Philander: Readily or frequently enter into casual sexual relationships with women (Oxford College Dictionary, 2007). Philanderer, informal definition: Womanizer.
What Were They Thinking? Sandra Bullock and Norris Church Mailer, sixth wife of Norman Mailer, and author of the newly published Ticket To The Circus reviewed in Sunday’s New York Times both married men with known histories of “philandering”. In the April 12th issue of People Magazine “several sources tell People that James (Bullock’s husband) had a reputation as a womanizer since his earlier marriages”. And as mentioned in an NPR article Ms Mailer humbling admits that upon discovering that her husband had succumbed to his old habit of cheating “I know people think I’m totally stupid. I mean, I was wife number six, and he had all these girlfriends and was famous for being a philanderer……But when I said to him, ‘Why didn’t I know?’ He said, ‘It’s not hard to fool somebody who loves you and trusts you’ — which is a really kind of devastating thing to say, but it was absolutely true.”
Philandering Starts Young: Distinct from an affair occurring during a marriage which often is complex in origin, philandering behaviors seem to be unrelated to the current relationship and frequently predate it by many years. Most often, the philandering spouse has a known history of dalliances prior to the wedding. Whether the behavior has been labeled philandering or cheating by the wife to be depends on her need for denial, rationalization or other techniques to distract from the disturbing fact that her beloved comes with some pretty hefty baggage.
Why The Surprise? I broached the question “WHY? do women marry known philanderers” with a few astute female friends. In attempting to find an answer, they all began to question the motivation behind the choice of mates: what factors enable women to marry men with this affliction who then typically go on to “afflict” their wives with their condition. Here are some possibilities raised by these penetrating thinkers:
1. Competition: Women who like/need competition with other women might be drawn to such a marriage to prove themselves winner against the odds. Even when the women with whom they are competing may fall short of their own talents and skills, as in the case of Sandra Bullock, keeping the man may seem like a prize, a proof of superiority, the Oscar of sorts, though the show is never over and the competitors never dry up.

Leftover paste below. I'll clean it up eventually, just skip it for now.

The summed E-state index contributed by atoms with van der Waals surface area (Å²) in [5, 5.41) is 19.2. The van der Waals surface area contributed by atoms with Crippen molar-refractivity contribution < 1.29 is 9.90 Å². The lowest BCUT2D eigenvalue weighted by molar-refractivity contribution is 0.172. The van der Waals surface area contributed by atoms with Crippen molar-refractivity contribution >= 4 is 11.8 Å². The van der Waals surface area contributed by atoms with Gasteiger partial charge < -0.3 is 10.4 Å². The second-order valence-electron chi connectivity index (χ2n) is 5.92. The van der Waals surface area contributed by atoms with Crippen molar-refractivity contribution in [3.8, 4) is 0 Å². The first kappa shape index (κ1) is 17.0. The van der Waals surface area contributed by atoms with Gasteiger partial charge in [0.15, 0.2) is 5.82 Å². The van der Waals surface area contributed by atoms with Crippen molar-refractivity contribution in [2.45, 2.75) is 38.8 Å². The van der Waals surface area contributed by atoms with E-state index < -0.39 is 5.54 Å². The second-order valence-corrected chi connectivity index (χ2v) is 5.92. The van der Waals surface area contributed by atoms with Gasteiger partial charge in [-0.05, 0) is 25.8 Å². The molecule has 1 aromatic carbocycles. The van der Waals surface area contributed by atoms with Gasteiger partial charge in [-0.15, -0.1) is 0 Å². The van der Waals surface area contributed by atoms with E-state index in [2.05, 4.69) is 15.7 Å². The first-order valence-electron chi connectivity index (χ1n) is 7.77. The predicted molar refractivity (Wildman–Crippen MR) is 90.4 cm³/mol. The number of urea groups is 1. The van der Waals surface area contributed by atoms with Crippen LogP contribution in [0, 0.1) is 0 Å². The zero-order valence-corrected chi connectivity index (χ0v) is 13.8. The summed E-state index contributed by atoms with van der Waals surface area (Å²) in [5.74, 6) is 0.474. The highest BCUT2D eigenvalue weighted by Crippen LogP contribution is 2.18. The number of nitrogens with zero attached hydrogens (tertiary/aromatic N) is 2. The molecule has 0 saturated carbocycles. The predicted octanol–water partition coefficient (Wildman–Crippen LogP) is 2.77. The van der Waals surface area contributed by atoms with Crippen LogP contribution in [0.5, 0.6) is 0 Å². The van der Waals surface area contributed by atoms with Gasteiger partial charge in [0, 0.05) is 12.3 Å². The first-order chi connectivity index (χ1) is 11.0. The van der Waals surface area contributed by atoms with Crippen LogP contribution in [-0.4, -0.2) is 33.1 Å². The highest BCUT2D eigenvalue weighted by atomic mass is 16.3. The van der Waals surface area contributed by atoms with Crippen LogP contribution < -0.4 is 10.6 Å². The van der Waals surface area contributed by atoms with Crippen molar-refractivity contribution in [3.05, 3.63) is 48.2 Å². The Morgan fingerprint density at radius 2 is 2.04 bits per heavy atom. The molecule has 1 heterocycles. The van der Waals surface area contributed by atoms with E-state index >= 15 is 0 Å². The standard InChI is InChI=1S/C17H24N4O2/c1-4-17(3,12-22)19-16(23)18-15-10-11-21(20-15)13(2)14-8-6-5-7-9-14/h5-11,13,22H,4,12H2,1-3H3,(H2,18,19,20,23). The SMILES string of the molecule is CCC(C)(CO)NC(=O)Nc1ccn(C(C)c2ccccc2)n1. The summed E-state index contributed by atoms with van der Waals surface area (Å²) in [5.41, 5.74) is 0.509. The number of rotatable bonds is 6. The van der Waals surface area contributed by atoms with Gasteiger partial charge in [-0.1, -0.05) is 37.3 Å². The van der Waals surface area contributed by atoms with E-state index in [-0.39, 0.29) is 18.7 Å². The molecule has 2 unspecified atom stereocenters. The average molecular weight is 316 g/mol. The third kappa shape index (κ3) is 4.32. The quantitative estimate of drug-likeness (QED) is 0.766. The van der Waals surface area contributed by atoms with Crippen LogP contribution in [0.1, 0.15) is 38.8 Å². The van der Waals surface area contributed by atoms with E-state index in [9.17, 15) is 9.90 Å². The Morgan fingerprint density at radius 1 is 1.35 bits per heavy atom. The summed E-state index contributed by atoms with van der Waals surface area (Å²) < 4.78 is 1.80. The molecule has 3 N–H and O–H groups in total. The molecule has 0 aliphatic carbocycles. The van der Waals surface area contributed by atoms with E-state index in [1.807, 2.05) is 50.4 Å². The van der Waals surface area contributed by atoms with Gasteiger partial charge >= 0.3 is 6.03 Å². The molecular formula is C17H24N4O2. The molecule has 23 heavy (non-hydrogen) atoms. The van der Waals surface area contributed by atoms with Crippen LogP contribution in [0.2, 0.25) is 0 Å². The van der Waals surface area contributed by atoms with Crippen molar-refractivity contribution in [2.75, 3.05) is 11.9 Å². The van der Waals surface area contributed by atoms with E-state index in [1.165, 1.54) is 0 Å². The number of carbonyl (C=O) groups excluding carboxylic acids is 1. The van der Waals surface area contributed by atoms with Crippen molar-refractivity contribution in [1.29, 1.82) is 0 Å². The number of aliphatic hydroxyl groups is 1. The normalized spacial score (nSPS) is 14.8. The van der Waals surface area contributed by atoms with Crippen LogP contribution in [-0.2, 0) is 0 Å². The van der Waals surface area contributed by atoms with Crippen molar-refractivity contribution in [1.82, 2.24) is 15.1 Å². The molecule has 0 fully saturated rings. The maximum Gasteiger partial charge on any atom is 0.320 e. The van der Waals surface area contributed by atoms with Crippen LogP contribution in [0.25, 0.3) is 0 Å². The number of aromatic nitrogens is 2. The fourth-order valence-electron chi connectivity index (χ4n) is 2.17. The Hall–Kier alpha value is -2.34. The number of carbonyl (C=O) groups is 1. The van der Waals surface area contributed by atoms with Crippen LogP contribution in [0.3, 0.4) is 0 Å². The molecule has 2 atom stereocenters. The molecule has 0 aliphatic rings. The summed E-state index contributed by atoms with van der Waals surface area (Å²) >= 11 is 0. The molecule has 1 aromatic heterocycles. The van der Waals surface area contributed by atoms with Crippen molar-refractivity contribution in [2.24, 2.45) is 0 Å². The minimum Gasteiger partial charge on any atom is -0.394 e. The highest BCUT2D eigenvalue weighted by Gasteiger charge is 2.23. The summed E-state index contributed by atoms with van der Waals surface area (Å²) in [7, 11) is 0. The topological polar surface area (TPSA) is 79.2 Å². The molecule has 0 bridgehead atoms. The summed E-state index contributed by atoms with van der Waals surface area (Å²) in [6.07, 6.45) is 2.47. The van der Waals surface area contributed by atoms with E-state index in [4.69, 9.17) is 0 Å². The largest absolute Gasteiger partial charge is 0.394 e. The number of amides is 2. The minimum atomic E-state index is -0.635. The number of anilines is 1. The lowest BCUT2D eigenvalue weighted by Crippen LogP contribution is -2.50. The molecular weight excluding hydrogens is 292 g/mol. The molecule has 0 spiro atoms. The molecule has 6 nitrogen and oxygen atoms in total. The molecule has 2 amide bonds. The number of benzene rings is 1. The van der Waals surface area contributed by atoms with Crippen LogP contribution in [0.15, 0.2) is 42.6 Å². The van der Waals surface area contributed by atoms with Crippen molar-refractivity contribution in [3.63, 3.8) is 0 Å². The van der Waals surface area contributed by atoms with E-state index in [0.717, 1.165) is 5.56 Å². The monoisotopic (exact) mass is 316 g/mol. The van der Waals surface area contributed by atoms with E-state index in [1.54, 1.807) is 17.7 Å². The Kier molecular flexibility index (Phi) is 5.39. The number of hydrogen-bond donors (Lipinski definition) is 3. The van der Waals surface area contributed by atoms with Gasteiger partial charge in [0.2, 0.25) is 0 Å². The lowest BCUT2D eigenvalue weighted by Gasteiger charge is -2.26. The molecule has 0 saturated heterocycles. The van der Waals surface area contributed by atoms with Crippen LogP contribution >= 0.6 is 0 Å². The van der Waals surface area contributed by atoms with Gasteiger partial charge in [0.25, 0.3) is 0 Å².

2. Low Self Esteem: Poor self-worth skews a woman’s sense of her value so that she is willing to forgo loyalty and trust (may even feel undeserving of it) just to be wanted for a time. Beggars can’t be choosy is more than a cliché and often explains choices and “compromises” in partners that otherwise make little sense. A skilled seducer knows an easy target, and there is no one easier to seduce than an insecure female.
3. Fame and Fortune: Marriage to a rich, famous, powerful man can be a ticket to stardom by association and the royalties that ensue: fancy clothes and jewels; interesting entertainment; attention. Tiger Woods’ wife may be forgiven for blundering into her marriage to gain access to fame and fortune, but clearly the humiliation and invasion of privacy are high ticket prices for the honor of being Tiger’s Elin.
4. Lack of Self Control: This is one of my favorites from a cousin with a keen eye for sensible emotions and little patience for wasteful self-indulgence. Philanderers tend to be alluring, charming “hot” guys who can overwhelm a woman with flattery and skillful seduction. They may even be sweet and kind. In other words “Irresistible”. Really?
Self control is needed to curb the urges, allow foresight and challenge fantasy. It may take the form of giving up the “hot guy” because you know you will never be able to trust him, despite the powerful attraction or the long history of attachment. Some women knowingly walk away from such men because the emotional discomfort of “never being sure” and the likelihood of hurts and betrayals to come, make the pain of loss worth it. As in dieting, giving up something delicious is just plain hard. Giving up someone delicious can be excruciating but necessary for self-worth, dignity and sanity.